Polikoff, Morgan S

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  • Publication
    The Content of Instruction Under Standards-Based Reform
    (2010-05-17) Polikoff, Morgan S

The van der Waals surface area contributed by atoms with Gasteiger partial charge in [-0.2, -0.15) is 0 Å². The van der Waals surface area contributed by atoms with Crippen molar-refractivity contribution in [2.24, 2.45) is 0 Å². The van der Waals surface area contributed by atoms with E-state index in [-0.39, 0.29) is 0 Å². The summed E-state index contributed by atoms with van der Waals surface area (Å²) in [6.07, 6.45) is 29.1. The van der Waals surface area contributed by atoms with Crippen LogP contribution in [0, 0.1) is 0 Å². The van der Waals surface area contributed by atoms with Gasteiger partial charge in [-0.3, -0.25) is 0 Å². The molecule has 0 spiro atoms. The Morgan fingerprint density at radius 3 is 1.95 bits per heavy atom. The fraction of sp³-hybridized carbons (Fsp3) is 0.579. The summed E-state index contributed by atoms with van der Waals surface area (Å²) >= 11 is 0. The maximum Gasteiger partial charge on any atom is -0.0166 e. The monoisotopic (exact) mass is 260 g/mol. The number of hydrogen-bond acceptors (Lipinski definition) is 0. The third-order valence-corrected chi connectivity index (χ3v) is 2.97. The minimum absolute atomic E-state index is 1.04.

Standards-based reform (SBR) has been an important policy in U.S. K-12 education for at least the last 25 years. The theory of change for SBR suggests that, with coherent content standards in core academic subjects, measurable goals for student learning, and appropriate supports and accountability measures, teachers will modify their instruction to align with standards and assessments, and student learning will improve. While many studies have evaluated the effects of SBR on achievement, few have addressed the content of instruction, the primary means by which SBR is intended to have its effects. The few studies of instruction have focused mainly on pedagogy, or they have suffered from serious methodological and substantive problems that bring into question the validity of their findings. The purpose of this dissertation is to address this gap in the literature by using survey data on the content of teachers’ instruction in mathematics, science, and English language arts and reading (ELAR) to investigate changes in a) alignment to standards and assessments, b) hours of instruction, and c) emphasis on various levels of cognitive demand (e.g., memorizing, procedures) in the years 2003-2009. In addition, attributes of the standards-based accountability system are studied for their relationship with instructional alignment. The methods used include fixed-effects models and three-level hierarchical linear modeling. The results suggest that alignment to standards and assessments in mathematics increased during the years 2003-2009 by approximately .3 to .5 standard deviations. Alignment also increased to science standards at grades 3-8, but there were no consistent changes in alignment in ELAR or at other grades. Shifts of instructional time were small and generally non-significant. Teachers were found to increase their focus on lower-level thinking (e.g., procedure, memorization) in most grades and all three subjects. Generally, these shifts brought teachers’ instruction into greater agreement with standards and assessments. Finally, alignment was higher when standards and assessments were well aligned with each other (average standardized effect size = .22σ), when the standards were broad and focused on many ideas (.50σ), and when the state had stronger policies emphasizing rewards and sanctions (.12σ). Implications for policy and research are discussed.